11-14-2012 06:17 PM
I am tempted to look at the Sigma 50 mm f1.4...what else shool I consider? Is the canon 50mm in the same class glass and speed wise?
11-14-2012 06:28 PM
FF or crop? Any particular focal length?
There is the Canon 50 1.4, Canon 50 1.8, Sigma 30 1.4 (crop only), along with 85mm choices in the 1.4 to 1.8 speed.
There is a soft focus lens but I don't remember the FL.
If you have a sharp lens, you can soften the portrait in post easily. If you have a soft lens, you're gonna have a harder time making it sharper i you get what I'm saying.
11-14-2012 08:14 PM
Well in that case the Sigma looks a pretty solid bet, until Canon updates its 50 1.4.
But I would really consider the 85mm 1.8, it is an excelent, sharp lens for a reasonable amount of money. You'll need to take one step back compared to the 50mm, but the portraits you'll take will look quite better.
11-14-2012 09:03 PM - edited 11-14-2012 09:05 PM
11-14-2012 11:54 PM
I like the 50 1.8 for portraits on my crop body. It will be about a 80mm equiv. In a studio setting, I like it for head and shoulder shots. It allows me to be close enough to interact with my subject but far enough back to not crowd them. It is built like a toy though. All plastic, weighs nothing, AF is not USM or any the like LOL! It is on par with my Tamron 17-50 nonVC. In good light, snappy and accurate. In poor light, has trouble. In a studio setting where light is not an issue, I have no complaints about either.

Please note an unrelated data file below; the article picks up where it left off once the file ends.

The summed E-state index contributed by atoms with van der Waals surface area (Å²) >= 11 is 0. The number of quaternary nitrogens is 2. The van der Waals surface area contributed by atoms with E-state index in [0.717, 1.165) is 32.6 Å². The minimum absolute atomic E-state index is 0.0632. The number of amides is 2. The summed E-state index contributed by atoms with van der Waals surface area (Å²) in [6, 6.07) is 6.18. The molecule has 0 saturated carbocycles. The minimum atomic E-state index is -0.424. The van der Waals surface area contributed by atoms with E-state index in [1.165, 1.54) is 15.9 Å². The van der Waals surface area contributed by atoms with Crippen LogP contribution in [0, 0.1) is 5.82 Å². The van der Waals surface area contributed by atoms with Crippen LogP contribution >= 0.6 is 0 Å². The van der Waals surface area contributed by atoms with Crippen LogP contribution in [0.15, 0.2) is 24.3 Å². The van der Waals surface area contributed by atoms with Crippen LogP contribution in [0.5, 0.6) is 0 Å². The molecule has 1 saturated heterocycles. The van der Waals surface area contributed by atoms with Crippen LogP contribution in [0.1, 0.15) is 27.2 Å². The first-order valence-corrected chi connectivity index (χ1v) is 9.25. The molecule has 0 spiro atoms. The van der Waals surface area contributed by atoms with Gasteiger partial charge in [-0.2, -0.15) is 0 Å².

The 60 macro is a good choice for giving a little more reach. You will loose the shallow DOF 1.8 or 1.4 can give you, but it is extremely sharp.
11-16-2012 04:21 PM
The canon 85mm 1.8 is extremely fast and at a focal length appropriate for portraits.
I try not to go too wide and too close to my subject.
I actually use my 70-200 2.8 for the majority of outdoor portraits.
11-17-2012 01:52 AM
You may want to consider something longer for less distortion. I understand the desire for a small lightweight prime lens, but consider not getting any close than 6' from your subject to avoid perspective distortion. Here's a great example: http://stepheneastwood.com/tutorials/lensdistortion/strippage.htm
I prefer at least 135mm on a full frame body. I use my 70-200 typically between 150-200 for waist-up portraits and headshots.
Here's an example of the 135mm f2L at minimum focus distance, wide open: Headshot of Josh
11-19-2012 01:18 AM